Neal Lane, the Director of the National Science Foundation, has asked me to give wide distribution to the letter
below. I do so with great enthusiasm. His point about earning public support is well taken. We should all take time
to make that case. If there is any way my office can help you get the word out, or if you have suggestions for how
Penn can do it better please do not hesitate to call (898-7236) or e-mail me
Ralph D. Amado, Vice Provost for Research
Neal Lane, the Director of the National Science Foundation, has asked me to give wide distribution to the letter below. I do so with great enthusiasm. His point about earning public support is well taken. We should all take time to make that case. If there is any way my office can help you get the word out, or if you have suggestions for how Penn can do it better please do not hesitate to call (898-7236) or e-mail me (firstname.lastname@example.org).
Ralph D. Amado, Vice Provost for Research
Let's Get the Word Out
About Why Science Matters
An Open Letter to Scientists and Engineers by Neal F. Lane
We are enjoying a golden age of discovery, as exciting research continues to uncover new knowledge about our universe. However, a different kind of golden age that of ever increasing funding for American science and engineering is clearly over. Some experienced researchers now look back nostalgically to the decades after World War II, when taxpayer support of science was almost unquestioned and an agenda for science was rarely discussed.
Today, public support must be earned. We can no longer expect it in the form of a blank check and an undefined agenda. This is entirely appropriate. I remain very concerned that the nation will not be doing enough to maintain and strengthen its position as a world leader in science and engineering over the next several years.
It is now more vital than ever for us, the research community, to make a convincing case to the public about the tangible societal benefits that flow from science and technology, and the importance of investing adequately in research and education.
At the National Science Foundation, our surveys continue to show that more than two-thirds of the public believes that science is a net good. But the vast majority of people have no understanding of the scientific process; 98 percent of them don't know what research means. This gap should trouble all of us.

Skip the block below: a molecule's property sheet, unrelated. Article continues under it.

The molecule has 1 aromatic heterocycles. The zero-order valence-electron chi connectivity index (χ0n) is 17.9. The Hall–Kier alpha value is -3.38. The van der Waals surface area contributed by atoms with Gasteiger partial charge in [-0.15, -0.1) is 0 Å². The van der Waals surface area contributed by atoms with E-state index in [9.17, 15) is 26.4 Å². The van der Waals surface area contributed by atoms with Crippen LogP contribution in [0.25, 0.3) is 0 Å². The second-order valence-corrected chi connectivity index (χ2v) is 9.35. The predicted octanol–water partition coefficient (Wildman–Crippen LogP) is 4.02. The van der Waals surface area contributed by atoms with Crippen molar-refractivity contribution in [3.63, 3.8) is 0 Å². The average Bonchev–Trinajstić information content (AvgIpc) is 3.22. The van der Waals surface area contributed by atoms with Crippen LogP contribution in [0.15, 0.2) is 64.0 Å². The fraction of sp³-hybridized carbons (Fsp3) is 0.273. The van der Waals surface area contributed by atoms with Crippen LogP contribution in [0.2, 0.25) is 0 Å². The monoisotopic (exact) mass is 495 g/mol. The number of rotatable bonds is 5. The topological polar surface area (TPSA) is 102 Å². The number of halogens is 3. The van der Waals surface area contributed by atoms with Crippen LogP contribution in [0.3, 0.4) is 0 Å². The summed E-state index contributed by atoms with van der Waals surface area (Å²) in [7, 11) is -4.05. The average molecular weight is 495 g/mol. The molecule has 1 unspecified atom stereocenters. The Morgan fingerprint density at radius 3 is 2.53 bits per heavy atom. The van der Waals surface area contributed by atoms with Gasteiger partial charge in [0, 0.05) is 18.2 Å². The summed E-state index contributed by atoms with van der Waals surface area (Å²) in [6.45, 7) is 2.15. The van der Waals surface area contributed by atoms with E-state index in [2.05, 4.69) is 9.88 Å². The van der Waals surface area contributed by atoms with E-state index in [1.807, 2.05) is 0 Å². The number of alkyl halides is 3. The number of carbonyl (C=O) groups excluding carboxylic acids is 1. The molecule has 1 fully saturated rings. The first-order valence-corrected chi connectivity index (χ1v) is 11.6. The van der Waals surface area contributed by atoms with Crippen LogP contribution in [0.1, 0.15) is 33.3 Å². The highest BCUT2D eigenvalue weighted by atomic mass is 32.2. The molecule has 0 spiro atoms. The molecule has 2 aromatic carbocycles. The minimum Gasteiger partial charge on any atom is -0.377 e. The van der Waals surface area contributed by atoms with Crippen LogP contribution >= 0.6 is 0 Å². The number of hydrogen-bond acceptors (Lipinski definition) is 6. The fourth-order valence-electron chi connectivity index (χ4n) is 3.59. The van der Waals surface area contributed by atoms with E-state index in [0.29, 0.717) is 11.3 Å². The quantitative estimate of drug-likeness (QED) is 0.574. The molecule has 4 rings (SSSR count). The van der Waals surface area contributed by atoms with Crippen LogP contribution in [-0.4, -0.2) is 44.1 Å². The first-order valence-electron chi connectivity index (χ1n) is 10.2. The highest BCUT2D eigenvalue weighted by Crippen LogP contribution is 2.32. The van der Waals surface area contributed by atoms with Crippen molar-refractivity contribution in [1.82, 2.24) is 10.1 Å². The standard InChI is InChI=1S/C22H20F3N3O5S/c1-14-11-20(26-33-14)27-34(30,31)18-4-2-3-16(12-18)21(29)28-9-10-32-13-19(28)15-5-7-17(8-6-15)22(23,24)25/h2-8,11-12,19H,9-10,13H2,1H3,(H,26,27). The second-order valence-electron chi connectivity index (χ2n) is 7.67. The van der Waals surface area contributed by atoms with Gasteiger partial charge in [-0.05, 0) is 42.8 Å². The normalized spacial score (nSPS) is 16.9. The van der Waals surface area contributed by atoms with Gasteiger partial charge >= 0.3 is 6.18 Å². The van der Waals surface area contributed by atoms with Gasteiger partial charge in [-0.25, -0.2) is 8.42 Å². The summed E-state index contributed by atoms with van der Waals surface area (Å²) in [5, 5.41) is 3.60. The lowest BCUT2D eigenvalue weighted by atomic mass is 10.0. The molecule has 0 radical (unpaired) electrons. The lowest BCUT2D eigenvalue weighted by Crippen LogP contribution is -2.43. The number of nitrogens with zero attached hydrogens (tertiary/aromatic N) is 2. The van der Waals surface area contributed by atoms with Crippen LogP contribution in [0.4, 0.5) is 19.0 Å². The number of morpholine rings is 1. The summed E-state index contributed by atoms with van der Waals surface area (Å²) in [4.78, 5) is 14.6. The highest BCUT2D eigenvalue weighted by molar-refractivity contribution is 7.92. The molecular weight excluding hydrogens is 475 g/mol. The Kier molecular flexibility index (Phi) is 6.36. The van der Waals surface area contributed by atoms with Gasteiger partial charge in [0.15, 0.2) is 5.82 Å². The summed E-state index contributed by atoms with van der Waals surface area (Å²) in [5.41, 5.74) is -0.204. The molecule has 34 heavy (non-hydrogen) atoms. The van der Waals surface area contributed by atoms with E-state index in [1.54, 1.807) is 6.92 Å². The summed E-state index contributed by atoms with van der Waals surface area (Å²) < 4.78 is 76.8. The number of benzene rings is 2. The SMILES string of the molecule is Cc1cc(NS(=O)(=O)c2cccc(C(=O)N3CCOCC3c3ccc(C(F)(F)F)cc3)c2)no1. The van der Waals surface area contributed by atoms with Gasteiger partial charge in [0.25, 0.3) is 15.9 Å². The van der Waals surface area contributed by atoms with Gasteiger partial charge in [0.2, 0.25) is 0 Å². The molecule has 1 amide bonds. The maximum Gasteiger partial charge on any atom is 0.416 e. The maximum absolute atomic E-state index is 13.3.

It is also troubling that many scientists and engineers, while concerned, do not think that they can do anything about the gap. This may be because traditional scientific education does not prepare its graduates very well to assume a role as an activist in society, an ambassador for science.
I well understand the discomfort, from my own career experience. But during my years as director of NSF, I've come to understand the need for the research community to reach out to the public. In more personal terms, we need to engage in genuine public dialogues with our local communities, in the mold of what I call the "civic scientist." This concept embraces many types of outreach; not every researcher is well-suited (or available) for a particular type of activity, at a given time. But a little more awareness can go a long way. Even describing a current research effort in accessible terms to a neighbor can have unexpected and sometimes unknown results.
I might even venture to say that such outreach should be numbered among the professional responsibilities of scientists and engineers, and that graduate education in science and engineering should emphasize communication skills along with research skills. The result would be much better teachers and communicators to the public.
Preparation for research careers has not focused on this dimension, and most of us could use some help. I have been urging researchers to seek out and take advantage of the public affairs resources at their own institutions in making a compelling case to the public.
One particularly effective means to make our case is through the news media, a type of outreach that, perhaps more than others, fill many of us with trepidation. According to survey results discussed recently on National Public Radio, a quarter of U.S. scientists have never spoken to a reporter, and most others do so only once every year or two. Our public affairs resources are particularly valuable here. Practice is essential; we simply must learn to speak in terms that the general reporterrepresenting our non-scientist friends and neighborscan understand. The impact can be astounding, because the news media amplify our words. (And this cuts both ways.) With only one interview, we can reach people across the state or the nation.
Let us redouble our efforts to work together. When a newsworthy discovery is made or about to be published, NSF would like to join with you to get the message out. In this way, the story will reach a much larger audience; and that will be good for all of us, and good for the nation.
It is true that the climate for science has changed forever. But change brings opportunity. If the sobering budget outlook prompts us all to communicate more broadly, more frequently and more effectively, then we have learned an important and necessary lesson that will serve the science and engineering community well in any climate.
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